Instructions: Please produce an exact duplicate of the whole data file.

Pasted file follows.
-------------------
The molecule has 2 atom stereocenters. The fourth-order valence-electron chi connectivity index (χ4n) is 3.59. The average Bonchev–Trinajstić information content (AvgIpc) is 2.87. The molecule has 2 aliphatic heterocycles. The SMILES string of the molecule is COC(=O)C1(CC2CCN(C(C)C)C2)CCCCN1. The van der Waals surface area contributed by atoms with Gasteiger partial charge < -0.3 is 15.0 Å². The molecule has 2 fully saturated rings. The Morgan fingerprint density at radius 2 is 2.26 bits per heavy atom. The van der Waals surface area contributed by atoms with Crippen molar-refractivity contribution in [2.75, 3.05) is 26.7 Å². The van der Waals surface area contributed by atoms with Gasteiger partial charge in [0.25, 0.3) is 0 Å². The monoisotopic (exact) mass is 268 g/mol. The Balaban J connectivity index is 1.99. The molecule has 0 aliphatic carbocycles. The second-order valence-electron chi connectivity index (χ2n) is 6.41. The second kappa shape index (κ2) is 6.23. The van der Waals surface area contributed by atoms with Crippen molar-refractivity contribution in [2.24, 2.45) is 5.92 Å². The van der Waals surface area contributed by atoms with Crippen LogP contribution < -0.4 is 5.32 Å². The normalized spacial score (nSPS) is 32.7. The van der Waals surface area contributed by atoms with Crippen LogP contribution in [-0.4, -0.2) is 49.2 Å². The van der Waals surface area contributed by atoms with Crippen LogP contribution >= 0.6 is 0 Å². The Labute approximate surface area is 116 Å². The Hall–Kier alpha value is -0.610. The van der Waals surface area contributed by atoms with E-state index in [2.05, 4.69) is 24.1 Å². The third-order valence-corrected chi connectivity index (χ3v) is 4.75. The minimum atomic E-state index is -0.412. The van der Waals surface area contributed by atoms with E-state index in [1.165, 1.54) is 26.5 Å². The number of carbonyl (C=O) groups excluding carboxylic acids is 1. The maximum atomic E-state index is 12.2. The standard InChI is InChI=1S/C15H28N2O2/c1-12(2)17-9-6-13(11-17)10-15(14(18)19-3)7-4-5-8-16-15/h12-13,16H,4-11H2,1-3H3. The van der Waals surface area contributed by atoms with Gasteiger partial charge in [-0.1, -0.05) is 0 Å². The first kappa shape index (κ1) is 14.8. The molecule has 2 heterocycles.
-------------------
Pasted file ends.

The molecule has 2 atom stereocenters. The fourth-order valence-electron chi connectivity index (χ4n) is 3.59. The average Bonchev–Trinajstić information content (AvgIpc) is 2.87. The molecule has 2 aliphatic heterocycles. The SMILES string of the molecule is COC(=O)C1(CC2CCN(C(C)C)C2)CCCCN1. The van der Waals surface area contributed by atoms with Gasteiger partial charge < -0.3 is 15.0 Å². The molecule has 2 fully saturated rings. The Morgan fingerprint density at radius 2 is 2.26 bits per heavy atom. The van der Waals surface area contributed by atoms with Crippen molar-refractivity contribution in [2.75, 3.05) is 26.7 Å². The van der Waals surface area contributed by atoms with Gasteiger partial charge in [0.25, 0.3) is 0 Å². The monoisotopic (exact) mass is 268 g/mol. The Balaban J connectivity index is 1.99. The molecule has 0 aliphatic carbocycles. The second-order valence-electron chi connectivity index (χ2n) is 6.41. The second kappa shape index (κ2) is 6.23. The van der Waals surface area contributed by atoms with Crippen molar-refractivity contribution in [2.24, 2.45) is 5.92 Å². The van der Waals surface area contributed by atoms with Crippen LogP contribution < -0.4 is 5.32 Å². The normalized spacial score (nSPS) is 32.7. The van der Waals surface area contributed by atoms with Crippen LogP contribution in [-0.4, -0.2) is 49.2 Å². The van der Waals surface area contributed by atoms with Crippen LogP contribution >= 0.6 is 0 Å². The Labute approximate surface area is 116 Å². The Hall–Kier alpha value is -0.610. The van der Waals surface area contributed by atoms with E-state index in [2.05, 4.69) is 24.1 Å². The third-order valence-corrected chi connectivity index (χ3v) is 4.75. The minimum atomic E-state index is -0.412. The van der Waals surface area contributed by atoms with E-state index in [1.165, 1.54) is 26.5 Å². The number of carbonyl (C=O) groups excluding carboxylic acids is 1. The maximum atomic E-state index is 12.2. The standard InChI is InChI=1S/C15H28N2O2/c1-12(2)17-9-6-13(11-17)10-15(14(18)19-3)7-4-5-8-16-15/h12-13,16H,4-11H2,1-3H3. The van der Waals surface area contributed by atoms with Gasteiger partial charge in [-0.1, -0.05) is 0 Å². The first kappa shape index (κ1) is 14.8. The molecule has 2 heterocycles.